During normal lamp operation, oscillator starting circuit 14 is rendered inoperable due, in part, to rectifier D1 which holds the voltage across starting capacitor C1 at a level which is lower than the threshold voltage of threshold element D2. Any charge developed across starting capacitor C1 during this period is continuously discharged to circuit ground through diode D1, the collector-emitter junction of transistor Q1 and emitter resistor R6. In addition, the time constant of R1 and C1 is selected to be longer than the operating frequency of the oscillator so that capacitor C1 will not recharge through resistor R1 to a level to retrigger diac D2.

When AC input power to the circuit is removed, starting capacitor C1 is unable to receive energy from filter capacitor C6 since the input to the starting circuit (i.e., the upper end of resistor R1) is connected to one of the input terminals IN2. As a result, current from the filter capacitor will be unable to flow through the conducting transistors and load circuit to otherwise cause the lamp to momentarily blink or flicker after the lamp has extinguished.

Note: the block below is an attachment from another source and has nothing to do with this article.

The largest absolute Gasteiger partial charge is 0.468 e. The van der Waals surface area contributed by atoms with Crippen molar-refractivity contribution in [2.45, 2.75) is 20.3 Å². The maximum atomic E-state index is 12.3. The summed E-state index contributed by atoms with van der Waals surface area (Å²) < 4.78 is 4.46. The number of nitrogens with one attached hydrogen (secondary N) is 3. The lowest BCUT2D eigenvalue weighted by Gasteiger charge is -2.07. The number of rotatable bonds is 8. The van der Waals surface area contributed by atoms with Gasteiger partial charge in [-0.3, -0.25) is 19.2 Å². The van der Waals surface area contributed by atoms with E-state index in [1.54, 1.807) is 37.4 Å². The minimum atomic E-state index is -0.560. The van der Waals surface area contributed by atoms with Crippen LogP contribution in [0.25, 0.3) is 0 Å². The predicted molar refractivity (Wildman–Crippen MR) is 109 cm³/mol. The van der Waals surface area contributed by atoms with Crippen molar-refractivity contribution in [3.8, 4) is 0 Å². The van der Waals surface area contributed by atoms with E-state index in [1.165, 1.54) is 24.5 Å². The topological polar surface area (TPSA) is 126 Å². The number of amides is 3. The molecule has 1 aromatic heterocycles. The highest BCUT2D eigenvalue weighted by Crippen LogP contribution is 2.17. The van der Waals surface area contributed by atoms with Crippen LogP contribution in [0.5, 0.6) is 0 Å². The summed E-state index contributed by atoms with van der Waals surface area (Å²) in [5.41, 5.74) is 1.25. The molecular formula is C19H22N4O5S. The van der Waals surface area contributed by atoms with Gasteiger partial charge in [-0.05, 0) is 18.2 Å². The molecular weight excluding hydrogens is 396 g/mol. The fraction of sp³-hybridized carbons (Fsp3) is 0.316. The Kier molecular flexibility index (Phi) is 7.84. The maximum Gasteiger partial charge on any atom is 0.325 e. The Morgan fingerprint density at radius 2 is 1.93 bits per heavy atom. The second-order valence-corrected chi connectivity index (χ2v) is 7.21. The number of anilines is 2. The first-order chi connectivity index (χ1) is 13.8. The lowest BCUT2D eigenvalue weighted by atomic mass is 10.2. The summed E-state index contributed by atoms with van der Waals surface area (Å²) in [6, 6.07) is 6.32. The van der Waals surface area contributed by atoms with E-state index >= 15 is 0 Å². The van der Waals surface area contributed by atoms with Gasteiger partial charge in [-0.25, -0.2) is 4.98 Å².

It is noted that capacitor C1 charges only when the AC input voltage on input terminal IN2 is positive with respect to input terminal IN1. During this half cycle of the AC supply, current flows from input terminal IN2, through fuse F1, resistor R1, capacitor C1, diode leg D3A (of diode rectifier bridge D3) to input terminal IN1. No charge path for capacitor C1 is provided when the AC input voltage on input terminal IN2 is negative with respect to input terminal IN1. In addition to preventing the momentarily blink or flicker discussed above, the power dissipated by resistor R1 is reduced since resistor R1 only sees 60 Hz half wave voltage.